Hosts that offload the TCP/IP stack expect continuous availability of the TCP/IP stack functionality. The TCP/IP stack hosts the TCP connections and other socket parameters, and the failure of a TOE system requires fail-over to an alternate TOE system, without dropping the TCP connections. The applications and the TCP/IP stack do not run on the same CPU, so generally applications should not be affected if one of the TOEs fails. Existing technologies provide fault-tolerance of TCP connections using Ethernet bonding or Ethernet Aggregate, at the Ethernet level. Multiple TCP connection migration solutions have been proposed; these proposed solutions assume application migration and hence provided complex or partial solutions. However, migration solutions assume that the original system is still alive and accessible during the migration, but this assumption is invalid if the original system has failed.
In order that the invention may be more clearly ascertained, embodiments will now be described, by way of example, with reference to the accompanying drawing, in which:
There will be provided a method for handling the failure of a primary data packet communication protocol offload engine of a host computer system.
In one embodiment, the method comprises an alternate data packet communication protocol (such as TCP/IP) offload engine retrieving predefined data packet communication protocol parameters previously periodically saved to the host computer system by the primary offload engine, the alternate offload engine recreating each socket and data packet communication protocol connection of the primary offload engine, and the alternate offload engine setting up a failed-over data packet communication protocol connection. The method, according to one embodiment, is implemented using instructions, stored on a non-transitory computer readable storage medium, that when executed cause a computing system to perform the method.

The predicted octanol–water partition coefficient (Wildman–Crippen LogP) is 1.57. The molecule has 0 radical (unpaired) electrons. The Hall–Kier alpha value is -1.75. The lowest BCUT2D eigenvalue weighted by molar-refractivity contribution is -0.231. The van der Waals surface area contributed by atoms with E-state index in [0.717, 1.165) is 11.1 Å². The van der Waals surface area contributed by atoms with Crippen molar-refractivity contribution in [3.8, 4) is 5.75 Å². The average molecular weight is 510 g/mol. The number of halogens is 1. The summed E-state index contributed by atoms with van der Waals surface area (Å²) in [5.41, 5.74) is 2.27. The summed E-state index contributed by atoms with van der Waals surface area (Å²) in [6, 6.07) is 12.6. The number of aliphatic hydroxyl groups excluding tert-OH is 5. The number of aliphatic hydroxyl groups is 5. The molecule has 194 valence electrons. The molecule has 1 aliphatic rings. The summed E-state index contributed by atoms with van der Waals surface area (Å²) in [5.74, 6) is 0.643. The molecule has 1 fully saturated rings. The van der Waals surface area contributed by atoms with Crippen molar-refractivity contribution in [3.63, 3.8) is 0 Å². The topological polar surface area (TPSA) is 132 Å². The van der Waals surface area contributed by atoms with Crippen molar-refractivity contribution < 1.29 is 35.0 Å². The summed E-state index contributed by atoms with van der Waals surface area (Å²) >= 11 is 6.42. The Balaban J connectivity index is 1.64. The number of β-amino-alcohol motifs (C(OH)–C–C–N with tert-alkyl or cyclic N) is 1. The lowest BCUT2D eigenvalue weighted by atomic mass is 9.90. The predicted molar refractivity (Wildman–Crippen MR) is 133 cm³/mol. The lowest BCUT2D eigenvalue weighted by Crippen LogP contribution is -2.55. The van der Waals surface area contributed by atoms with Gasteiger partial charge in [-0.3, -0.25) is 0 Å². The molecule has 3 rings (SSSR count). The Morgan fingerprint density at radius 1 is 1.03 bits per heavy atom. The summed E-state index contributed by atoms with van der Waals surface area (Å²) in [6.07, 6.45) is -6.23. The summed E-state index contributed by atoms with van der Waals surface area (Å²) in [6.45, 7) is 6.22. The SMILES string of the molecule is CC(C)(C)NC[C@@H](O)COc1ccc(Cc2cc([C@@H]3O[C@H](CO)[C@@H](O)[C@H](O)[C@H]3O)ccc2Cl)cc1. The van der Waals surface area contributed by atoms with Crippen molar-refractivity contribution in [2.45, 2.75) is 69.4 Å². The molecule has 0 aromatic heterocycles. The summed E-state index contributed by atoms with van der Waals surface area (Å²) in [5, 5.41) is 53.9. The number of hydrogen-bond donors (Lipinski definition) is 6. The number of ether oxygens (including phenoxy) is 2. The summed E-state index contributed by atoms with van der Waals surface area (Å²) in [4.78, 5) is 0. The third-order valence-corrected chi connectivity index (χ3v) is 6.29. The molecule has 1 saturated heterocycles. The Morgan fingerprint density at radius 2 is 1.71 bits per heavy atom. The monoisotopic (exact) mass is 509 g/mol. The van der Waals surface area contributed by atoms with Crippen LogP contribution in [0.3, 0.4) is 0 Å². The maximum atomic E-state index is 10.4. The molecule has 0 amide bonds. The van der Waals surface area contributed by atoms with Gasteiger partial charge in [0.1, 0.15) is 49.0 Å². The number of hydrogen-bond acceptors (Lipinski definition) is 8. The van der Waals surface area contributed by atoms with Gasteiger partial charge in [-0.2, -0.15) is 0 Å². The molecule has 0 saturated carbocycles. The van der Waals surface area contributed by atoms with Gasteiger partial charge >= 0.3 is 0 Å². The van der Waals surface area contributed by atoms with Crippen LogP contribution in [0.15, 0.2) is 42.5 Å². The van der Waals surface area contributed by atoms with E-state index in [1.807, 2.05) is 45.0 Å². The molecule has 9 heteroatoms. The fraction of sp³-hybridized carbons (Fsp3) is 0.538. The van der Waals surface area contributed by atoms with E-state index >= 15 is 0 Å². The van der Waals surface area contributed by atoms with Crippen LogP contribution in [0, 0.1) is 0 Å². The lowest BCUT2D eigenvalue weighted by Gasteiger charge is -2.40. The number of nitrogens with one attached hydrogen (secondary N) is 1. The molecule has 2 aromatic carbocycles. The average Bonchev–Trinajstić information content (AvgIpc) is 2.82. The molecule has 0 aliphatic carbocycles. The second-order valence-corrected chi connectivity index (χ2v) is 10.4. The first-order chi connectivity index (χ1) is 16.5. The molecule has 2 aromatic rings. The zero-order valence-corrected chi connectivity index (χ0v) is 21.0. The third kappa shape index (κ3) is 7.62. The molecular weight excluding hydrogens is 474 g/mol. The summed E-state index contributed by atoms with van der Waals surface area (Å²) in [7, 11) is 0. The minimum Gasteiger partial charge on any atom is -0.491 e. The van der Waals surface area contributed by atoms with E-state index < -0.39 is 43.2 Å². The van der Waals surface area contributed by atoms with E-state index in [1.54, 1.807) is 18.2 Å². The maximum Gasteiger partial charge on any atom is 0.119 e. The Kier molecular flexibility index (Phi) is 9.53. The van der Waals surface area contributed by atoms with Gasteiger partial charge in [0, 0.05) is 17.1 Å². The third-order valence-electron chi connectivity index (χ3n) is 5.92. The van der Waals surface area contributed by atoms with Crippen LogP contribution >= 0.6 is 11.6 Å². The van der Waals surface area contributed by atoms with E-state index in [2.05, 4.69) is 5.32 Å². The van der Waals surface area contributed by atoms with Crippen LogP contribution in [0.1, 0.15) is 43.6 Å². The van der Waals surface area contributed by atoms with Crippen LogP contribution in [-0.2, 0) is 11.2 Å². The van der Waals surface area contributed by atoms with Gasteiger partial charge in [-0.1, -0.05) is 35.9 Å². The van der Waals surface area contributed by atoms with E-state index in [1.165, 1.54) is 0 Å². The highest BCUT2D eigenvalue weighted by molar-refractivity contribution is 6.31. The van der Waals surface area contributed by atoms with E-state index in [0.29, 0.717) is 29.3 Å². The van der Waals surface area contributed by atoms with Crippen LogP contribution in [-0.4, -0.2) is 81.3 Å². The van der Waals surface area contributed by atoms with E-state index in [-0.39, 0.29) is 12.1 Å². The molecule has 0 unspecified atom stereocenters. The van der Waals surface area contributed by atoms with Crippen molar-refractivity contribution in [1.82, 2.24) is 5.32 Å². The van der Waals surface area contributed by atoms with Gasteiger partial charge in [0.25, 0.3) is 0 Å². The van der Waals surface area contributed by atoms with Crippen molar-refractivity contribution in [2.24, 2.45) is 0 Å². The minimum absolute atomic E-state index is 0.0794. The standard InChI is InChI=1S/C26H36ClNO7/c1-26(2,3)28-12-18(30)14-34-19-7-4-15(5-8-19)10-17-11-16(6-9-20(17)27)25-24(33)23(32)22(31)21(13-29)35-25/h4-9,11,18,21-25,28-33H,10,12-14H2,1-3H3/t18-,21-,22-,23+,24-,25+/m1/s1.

There will also be provided a computing system configured to handle the failure of a primary TOE. In one embodiment, the computing system comprises a host computer system, a primary data packet communication protocol offload engine configured to act as an offload engine for the host computer system, and an alternate data packet communication protocol offload engine configured to act as an offload engine for the host computer system if the primary offload engine fails. The host computer system, the primary offload engine and the alternate offload engine are in data communication, the primary offload engine is configured to save predefined data packet communication protocol parameters to the host computer system during normal operation, the alternate offload engine is configured to retrieve the parameters from the host computer system if the primary offload engine fails.
Primary TOE 108 and alternate TOE 110—which are transparent to the remote peer—are Linux systems each with a TCP/IP stack, each connected to the Host 102 by a high-speed link or a Systems Area Network 112 (such as Infiniband or Servernet). The TOEs 108 and 110 are, in this embodiment, hosted on separate systems and connected to each other over an ethernet LAN 114 (though could alternatively be connected to each other via an external network).